Human Rights framework

Universal Declaration of Human Rights © United Nations All human beings are born free and equal in dignity and rights.
They are endowed with reason and conscience and should act
Towards one another in a spirit of brotherhood.

Everyone is entitled to all the rights and freedoms set forth
In this Declaration, without distinction of any kind, such as
Race, colour, sex, language, religion, political or other opinion,
National or social origin, property, birth or other status. […]

Universal Declaration of Human Rights, Articles 1 and 2
UN General Assembly, 10 December 1948


Existing legal instruments provide a comprehensive legal framework for the governance of international migration. Well-defined rules address the treatment of a range of migrants including, among others: migrant women, men, children, refugees, stateless persons, migrant workers, and migrant victims of trafficking.

The bodies of international law which provide the basis for national migration laws, policies and practice include: international human rights law, international labour law and standards, international refugee law, international criminal law, international humanitarian law, international consular law, and international maritime law.

International human rights law

International human rights law (IHRL) lays down obligations which States are bound to respect. Unlike other bodies of law, which may only apply to specific groups or situations, international human rights law applies to all people at all times. This includes not only a State’s own citizens, but everyone within the State’s jurisdiction or effective control. This means that all migrants, regardless of their status, are entitled to the same international human rights as everyone else.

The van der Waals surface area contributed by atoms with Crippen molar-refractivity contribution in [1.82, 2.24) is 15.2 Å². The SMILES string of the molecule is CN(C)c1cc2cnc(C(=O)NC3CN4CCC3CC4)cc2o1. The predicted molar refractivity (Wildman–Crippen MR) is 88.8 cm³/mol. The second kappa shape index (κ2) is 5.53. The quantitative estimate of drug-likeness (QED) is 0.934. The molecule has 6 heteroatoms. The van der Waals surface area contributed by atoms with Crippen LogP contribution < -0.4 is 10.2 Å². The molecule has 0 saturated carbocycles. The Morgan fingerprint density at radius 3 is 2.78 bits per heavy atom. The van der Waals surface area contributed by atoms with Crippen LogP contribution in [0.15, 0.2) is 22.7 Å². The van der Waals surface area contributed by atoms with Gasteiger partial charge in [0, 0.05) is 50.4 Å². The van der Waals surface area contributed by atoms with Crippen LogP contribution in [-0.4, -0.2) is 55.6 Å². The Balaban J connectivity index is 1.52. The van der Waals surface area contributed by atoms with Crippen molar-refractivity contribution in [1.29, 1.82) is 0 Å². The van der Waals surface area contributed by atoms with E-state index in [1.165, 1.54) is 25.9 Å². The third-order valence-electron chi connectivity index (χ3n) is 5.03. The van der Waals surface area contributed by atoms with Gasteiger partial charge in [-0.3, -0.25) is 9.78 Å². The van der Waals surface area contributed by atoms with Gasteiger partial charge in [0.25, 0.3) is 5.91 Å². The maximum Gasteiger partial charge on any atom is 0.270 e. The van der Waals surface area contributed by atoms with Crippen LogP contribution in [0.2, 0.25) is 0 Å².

International human rights law is founded upon the Universal Declaration of Human Rights (UDHR) which, together with the International Covenant on Civil and Political Rights (ICCPR) and the International Covenant on Economic, Social and Cultural Rights (ICESCR), forms part of the “International Bill of Human Rights”.

Other international human rights instruments, adopted since 1945, provide additional specific legal protections applying equally to migrants. In total, there are 9 core international human rights instruments. Each of these instruments has a corresponding treaty body, a committee of independent experts who monitor implementation of the treaty provisions by its States parties. This includes, among others, the Committee on Migrant Workers which monitors implementation of the International Convention on the Protection of the Rights of All Migrant Workers and Members of Their Families (CMW).

Additionally, the special procedures of the Human Rights Council are independent human rights experts with mandates to report and advise on human rights from a thematic or country-specific perspective. These include, among others, the Special Rapporteur on the Human Rights of Migrants.

Through its support to States and to these various human rights mechanisms, the Office of the United Nations High Commissioner for Human Rights (OHCHR) helps ensure compliance of migration laws and policies with States’ international human rights obligations.